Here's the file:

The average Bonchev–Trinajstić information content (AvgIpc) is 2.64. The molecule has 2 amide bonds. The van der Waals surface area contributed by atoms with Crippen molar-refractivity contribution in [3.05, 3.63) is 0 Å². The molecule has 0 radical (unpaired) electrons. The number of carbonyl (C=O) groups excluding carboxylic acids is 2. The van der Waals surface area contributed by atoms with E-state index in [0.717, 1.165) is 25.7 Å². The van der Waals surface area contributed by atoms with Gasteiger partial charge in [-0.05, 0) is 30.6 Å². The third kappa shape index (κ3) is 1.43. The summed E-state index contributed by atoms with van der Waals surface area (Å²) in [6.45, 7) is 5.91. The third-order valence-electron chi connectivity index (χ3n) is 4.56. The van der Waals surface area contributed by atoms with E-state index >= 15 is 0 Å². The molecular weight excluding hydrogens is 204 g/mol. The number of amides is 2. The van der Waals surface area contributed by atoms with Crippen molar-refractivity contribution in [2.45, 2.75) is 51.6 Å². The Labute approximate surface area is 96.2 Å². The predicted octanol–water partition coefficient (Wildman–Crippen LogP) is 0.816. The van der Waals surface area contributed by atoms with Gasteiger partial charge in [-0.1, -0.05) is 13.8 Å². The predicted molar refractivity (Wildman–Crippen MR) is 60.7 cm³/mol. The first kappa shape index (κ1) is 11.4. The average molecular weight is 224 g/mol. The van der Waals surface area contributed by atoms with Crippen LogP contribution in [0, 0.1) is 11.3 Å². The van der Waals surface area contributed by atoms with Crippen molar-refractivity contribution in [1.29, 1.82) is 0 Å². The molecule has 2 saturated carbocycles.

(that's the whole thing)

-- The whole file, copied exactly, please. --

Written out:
The average Bonchev–Trinajstić information content (AvgIpc) is 2.64. The molecule has 2 amide bonds. The van der Waals surface area contributed by atoms with Crippen molar-refractivity contribution in [3.05, 3.63) is 0 Å². The molecule has 0 radical (unpaired) electrons. The number of carbonyl (C=O) groups excluding carboxylic acids is 2. The van der Waals surface area contributed by atoms with E-state index in [0.717, 1.165) is 25.7 Å². The van der Waals surface area contributed by atoms with Gasteiger partial charge in [-0.05, 0) is 30.6 Å². The third kappa shape index (κ3) is 1.43. The summed E-state index contributed by atoms with van der Waals surface area (Å²) in [6.45, 7) is 5.91. The third-order valence-electron chi connectivity index (χ3n) is 4.56. The van der Waals surface area contributed by atoms with E-state index >= 15 is 0 Å². The molecular weight excluding hydrogens is 204 g/mol. The number of amides is 2. The van der Waals surface area contributed by atoms with Crippen molar-refractivity contribution in [2.45, 2.75) is 51.6 Å². The Labute approximate surface area is 96.2 Å². The predicted octanol–water partition coefficient (Wildman–Crippen LogP) is 0.816. The van der Waals surface area contributed by atoms with Gasteiger partial charge in [-0.1, -0.05) is 13.8 Å². The predicted molar refractivity (Wildman–Crippen MR) is 60.7 cm³/mol. The first kappa shape index (κ1) is 11.4. The average molecular weight is 224 g/mol. The van der Waals surface area contributed by atoms with Crippen LogP contribution in [0, 0.1) is 11.3 Å². The van der Waals surface area contributed by atoms with Crippen molar-refractivity contribution in [1.29, 1.82) is 0 Å². The molecule has 2 saturated carbocycles.